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Why ‘free’ Wi-Fi isn’t really free – Naked Security


How much would you ‘pay’ for ‘free’ Wi-Fi?

Would you give away your birthday? Your travel details? Your home address? Your phone number?

Well, a couple of weeks ago, a security researcher in the UK was looking around online, as you do…

…when he came across yet another company that had joined the 100 million club.

That’s the name we jokingly coined – we hoped we were making a joke at the time, though we quickly realised we weren’t – back in 2013 when Adobe infamously suffered a breach that exposed 150,000,000 encrypted password records in one go.

Despite the encryption – which Adobe hadn’t gone about in the right way – a significant minority of the passwords in the list could be figured out. (Adobe had stored the password hints in plaintext, and lots of users had just repeated their passwords in the hint field, as absurd as that sounds.)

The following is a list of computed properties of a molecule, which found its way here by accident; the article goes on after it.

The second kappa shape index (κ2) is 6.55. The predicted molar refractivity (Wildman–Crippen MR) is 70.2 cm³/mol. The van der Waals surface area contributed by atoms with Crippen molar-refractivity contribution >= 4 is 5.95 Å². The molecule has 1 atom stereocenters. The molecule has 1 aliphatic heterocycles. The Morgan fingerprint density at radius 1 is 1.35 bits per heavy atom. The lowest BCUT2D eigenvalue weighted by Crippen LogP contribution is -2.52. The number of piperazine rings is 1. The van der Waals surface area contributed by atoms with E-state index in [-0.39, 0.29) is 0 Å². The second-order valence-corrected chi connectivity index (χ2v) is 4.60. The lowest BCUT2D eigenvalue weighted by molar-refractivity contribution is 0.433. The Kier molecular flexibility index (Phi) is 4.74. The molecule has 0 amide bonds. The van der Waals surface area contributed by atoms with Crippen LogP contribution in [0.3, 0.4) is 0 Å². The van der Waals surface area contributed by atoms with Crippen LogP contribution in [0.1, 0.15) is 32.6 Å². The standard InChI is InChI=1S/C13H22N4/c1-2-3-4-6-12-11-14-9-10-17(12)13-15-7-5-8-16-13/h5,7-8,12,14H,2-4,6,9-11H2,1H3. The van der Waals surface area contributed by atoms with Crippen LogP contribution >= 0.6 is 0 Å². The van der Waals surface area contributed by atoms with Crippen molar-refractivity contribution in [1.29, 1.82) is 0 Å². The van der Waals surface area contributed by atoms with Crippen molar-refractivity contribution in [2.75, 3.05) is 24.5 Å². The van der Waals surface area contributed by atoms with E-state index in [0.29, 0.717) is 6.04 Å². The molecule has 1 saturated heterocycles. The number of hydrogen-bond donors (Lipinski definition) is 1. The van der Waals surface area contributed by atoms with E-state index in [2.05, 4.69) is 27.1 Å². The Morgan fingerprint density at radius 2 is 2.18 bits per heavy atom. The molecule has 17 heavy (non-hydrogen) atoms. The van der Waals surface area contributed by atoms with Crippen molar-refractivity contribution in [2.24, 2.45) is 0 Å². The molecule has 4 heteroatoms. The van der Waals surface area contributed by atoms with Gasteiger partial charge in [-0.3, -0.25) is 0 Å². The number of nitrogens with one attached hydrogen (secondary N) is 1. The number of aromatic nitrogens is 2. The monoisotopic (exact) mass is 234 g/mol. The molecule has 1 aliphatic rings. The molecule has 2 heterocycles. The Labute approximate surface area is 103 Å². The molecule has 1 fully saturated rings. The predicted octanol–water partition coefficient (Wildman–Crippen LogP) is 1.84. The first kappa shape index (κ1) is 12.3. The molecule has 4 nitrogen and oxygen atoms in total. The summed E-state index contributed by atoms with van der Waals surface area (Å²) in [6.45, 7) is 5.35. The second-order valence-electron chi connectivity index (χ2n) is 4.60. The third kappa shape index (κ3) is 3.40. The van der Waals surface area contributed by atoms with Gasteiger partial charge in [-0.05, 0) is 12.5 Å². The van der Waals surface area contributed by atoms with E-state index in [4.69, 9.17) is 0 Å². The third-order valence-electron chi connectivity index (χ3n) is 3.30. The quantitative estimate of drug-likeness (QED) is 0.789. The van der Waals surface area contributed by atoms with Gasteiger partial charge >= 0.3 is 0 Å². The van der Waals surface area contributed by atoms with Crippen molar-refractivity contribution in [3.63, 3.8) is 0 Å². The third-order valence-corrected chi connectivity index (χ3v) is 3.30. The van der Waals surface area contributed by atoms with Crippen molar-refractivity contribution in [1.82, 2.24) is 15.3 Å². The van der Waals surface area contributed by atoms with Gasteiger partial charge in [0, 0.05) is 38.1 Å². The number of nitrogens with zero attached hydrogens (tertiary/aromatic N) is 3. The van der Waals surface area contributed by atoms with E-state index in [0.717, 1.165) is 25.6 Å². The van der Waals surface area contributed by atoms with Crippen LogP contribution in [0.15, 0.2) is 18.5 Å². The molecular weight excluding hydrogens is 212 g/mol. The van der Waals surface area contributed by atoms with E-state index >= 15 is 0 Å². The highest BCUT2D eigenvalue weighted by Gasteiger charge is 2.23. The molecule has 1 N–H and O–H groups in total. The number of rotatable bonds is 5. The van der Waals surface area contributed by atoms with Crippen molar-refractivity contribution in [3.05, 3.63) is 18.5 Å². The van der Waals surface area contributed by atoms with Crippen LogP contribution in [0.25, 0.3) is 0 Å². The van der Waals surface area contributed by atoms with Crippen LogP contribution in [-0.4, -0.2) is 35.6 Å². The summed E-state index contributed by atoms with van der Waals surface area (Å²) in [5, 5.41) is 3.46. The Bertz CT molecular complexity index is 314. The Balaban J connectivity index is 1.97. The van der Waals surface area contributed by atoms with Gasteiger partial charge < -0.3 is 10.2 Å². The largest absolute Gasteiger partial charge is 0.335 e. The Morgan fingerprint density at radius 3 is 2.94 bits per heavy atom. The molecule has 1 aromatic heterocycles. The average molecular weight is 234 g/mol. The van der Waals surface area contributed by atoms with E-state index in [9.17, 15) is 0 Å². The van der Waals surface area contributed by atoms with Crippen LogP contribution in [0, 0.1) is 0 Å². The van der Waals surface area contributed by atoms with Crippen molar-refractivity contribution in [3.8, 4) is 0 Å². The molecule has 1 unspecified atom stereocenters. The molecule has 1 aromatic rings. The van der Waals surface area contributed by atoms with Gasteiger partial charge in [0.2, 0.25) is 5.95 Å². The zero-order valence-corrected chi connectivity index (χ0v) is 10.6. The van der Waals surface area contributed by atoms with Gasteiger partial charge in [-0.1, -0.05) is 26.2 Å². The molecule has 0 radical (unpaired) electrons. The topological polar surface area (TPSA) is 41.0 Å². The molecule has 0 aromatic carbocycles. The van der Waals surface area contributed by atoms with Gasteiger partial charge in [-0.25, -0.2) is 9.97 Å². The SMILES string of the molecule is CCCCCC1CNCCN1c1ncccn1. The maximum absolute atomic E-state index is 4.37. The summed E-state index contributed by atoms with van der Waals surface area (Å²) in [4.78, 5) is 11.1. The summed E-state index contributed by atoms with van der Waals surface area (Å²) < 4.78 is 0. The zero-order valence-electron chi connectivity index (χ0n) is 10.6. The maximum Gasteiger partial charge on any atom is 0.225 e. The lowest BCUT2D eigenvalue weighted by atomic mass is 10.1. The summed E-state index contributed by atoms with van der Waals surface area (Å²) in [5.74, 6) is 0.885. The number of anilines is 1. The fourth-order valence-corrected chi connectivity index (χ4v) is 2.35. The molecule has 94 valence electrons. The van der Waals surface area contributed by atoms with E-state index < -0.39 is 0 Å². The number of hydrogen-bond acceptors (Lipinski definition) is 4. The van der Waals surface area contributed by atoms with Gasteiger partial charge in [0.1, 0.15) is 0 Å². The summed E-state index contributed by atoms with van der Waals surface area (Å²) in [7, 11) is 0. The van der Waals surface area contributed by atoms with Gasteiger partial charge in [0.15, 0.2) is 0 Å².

Big breach society

Back then, we rather naively assumed that membership of this notional “100 million club” would remain thankfully rare.

But the low cost and ready availablity of cloud storage has, sadly, made it easier than ever for just about anyone to leak just about as many records as they care to share.

And that’s what seemed to have happened in the case that Jeremiah Fowler of Security Discovery stumbled upon in mid-February 2020.

Although the data, 146 million records’ worth of it, didn’t include deeply sensitive details such as as passwords (or even password hashes), payment card details or financial transactions, Fowler could see what looked like travel details in there.

He quickly tracked the source back through domain names in the data to a company that turns out to operate ‘free’ Wi-Fi’ hotspots, including at a number of train stations in England.

The company reacted quickly to Fowler’s report by sealing off the data it had accidentally exposed in the cloud – though it didn’t tell Fowler, leaving him to worry that his report wouldn’t get looked at until the following week).

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